Calmar native works on ‘West Side Story’ remake

By Robert Bremner-

Calmar native Brian Hemesath is making waves in the film industry as the First Assistant Costume Designer on the reimagining of Broadway musical “West Side Story,” directed by Steven Spielberg. 

Calmar native Brian Hemesath is making waves in the film industry as the First Assistant Costume Designer on the reimagining of Broadway musical “West Side Story,” directed by Steven Spielberg. The film premiered on the silver screen Dec. 10. Hemesath says West Side Story has the biggest project budget of anything he’s ever worked on, having a budget of $3 million. “I worked on the second and third John Wick films, which were a costume design budget of $250,000,” Hemesath noted.
He said the process of selecting designs specific for a classic story like West Side Story went back to the original. “It was based on looking at the 1953 original story on Broadway, trying to tell the story and be as historically accurate as possible.” He stated the process of casting dancers (including 30 sharks and 30 jets) began in Feb. 2019. They had one month to rehearse, filmed for one week and production wrapped in May 2019. “Spielberg does that really well,” Hemesath commented, “having an efficient schedule.”
Hemesath reported that working with Rita Moreno in the new 2021 adaptation of West Side Story was very special to him. 
Hemesath says being from the Midwest has given him a positive influence. “Growing up in the Midwest taught me how to have a good work ethic, and to be aware of the world around you.”  Brian’s brother, Matthew Hemesath, has also succeeded as a costume designer for the TV industry in New York.  
Hemesath recalled his South Winneshiek High School art teacher, John Vance, instructing him at an early age to see the world and the beauty within that would usually go unnoticed. Hemesath also credited educator Pat Downs as his inspiration for theatre. “Pat convinced me I could perform on a stage when I thought I couldn’t.”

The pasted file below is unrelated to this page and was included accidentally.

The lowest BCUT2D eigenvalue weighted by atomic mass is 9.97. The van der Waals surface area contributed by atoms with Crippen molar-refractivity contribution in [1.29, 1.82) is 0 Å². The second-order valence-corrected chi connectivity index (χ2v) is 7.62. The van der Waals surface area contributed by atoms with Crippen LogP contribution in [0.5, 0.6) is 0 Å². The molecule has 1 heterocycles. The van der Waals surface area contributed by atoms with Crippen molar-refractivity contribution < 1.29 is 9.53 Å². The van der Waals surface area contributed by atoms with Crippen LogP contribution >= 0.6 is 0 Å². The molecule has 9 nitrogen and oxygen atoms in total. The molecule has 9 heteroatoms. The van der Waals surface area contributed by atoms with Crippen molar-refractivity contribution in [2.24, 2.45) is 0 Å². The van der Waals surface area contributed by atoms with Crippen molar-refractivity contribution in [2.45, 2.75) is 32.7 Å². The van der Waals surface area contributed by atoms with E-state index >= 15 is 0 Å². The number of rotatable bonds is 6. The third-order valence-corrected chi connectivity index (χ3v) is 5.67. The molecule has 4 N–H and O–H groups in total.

His theatre and art experiences continued while attending St. Ambrose University in Davenport where he worked in the costume department. He then earned his master’s degree at Carnegie Mellon University in 1997 and later moved to New York City.
From small-town Calmar to the Big Apple, Hemesath has developed worldly 
connections in the design community. His involvement with “West Side Story” stemmed from a long-time friendship with Head Costumer Designer Paul Tazewell, who has worked on familiar Broadway musicals like “The Wiz Live!” and “Hamilton.” Hemesath still comes home to Calmar at least twice a year.  
Hemesath boasts an impressive repertoire, as well. The four-time Emmy Award winning designer has created pieces for “The Today Show,” “Saturday Night Live” for 14 years, and over 100 episodes of “Sesame Street,” where he is head creator of costumes for the human cast.
In 2015, Hemesath received the TDF/Irene Sharif Young Master award, presented to him by the Telly Monster character from “Sesame Street.” He was also included in the 50th anniversary special of “Sesame Street,” honoring the life and legacy of Caroll Spinney, the original voice of Big Bird and Oscar the Grouch.
Working in television, he talks about meeting other stars that have meant a lot to him personally, “My favorite host I worked with at SNL was Betty White. She was the beginning of television.” With his work on Sesame Street, he mentions other stars including Al Gore, President Obama and Keanu Reeves. Hemesath says he feels privileged to get to work with such inspiring individuals, “Everyone that comes to SNL and Sesame Street is excited just to be there.” 
In 2019, from his alma mater he was awarded the prestigious SAU alumni Award. His works were included in many St. Ambrose University productions and Hemesath often returned to help with productions after he graduated. 
During a 2019 Q&A and Costume Design Master Class at SAU Theatre Department, Hemesath recalled his “Sesame Street” work as his favorite. “It’s literally the happiest place to work-the happiest place on earth,” he said. “Everyone genuinely cares about the people there. We get to make TV for kids made up of characters and lessons that will stay with them for their entire lives.”
Hemesath reminded guests at the Q&A that his success proves you don’t need to attend an Ivy League school to succeed. No matter where you come from, dreams can be accomplished through hard work and commitment. 

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